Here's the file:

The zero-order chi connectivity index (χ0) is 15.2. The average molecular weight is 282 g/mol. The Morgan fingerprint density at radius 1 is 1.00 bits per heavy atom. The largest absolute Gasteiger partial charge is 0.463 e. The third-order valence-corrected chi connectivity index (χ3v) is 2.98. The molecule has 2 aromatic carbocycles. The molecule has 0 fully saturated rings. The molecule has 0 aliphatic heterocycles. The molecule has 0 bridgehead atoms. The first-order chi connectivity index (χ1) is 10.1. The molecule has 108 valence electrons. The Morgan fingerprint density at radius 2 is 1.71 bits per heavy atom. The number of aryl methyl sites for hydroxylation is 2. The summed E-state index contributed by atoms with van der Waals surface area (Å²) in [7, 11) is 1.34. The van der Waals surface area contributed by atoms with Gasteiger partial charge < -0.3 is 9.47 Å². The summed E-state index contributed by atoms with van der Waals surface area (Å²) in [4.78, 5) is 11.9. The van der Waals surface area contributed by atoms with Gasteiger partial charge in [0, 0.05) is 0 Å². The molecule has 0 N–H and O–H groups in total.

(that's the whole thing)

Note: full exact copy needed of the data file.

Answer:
The zero-order chi connectivity index (χ0) is 15.2. The average molecular weight is 282 g/mol. The Morgan fingerprint density at radius 1 is 1.00 bits per heavy atom. The largest absolute Gasteiger partial charge is 0.463 e. The third-order valence-corrected chi connectivity index (χ3v) is 2.98. The molecule has 2 aromatic carbocycles. The molecule has 0 fully saturated rings. The molecule has 0 aliphatic heterocycles. The molecule has 0 bridgehead atoms. The first-order chi connectivity index (χ1) is 10.1. The molecule has 108 valence electrons. The Morgan fingerprint density at radius 2 is 1.71 bits per heavy atom. The number of aryl methyl sites for hydroxylation is 2. The summed E-state index contributed by atoms with van der Waals surface area (Å²) in [7, 11) is 1.34. The van der Waals surface area contributed by atoms with Gasteiger partial charge < -0.3 is 9.47 Å². The summed E-state index contributed by atoms with van der Waals surface area (Å²) in [4.78, 5) is 11.9. The van der Waals surface area contributed by atoms with Gasteiger partial charge in [0, 0.05) is 0 Å². The molecule has 0 N–H and O–H groups in total.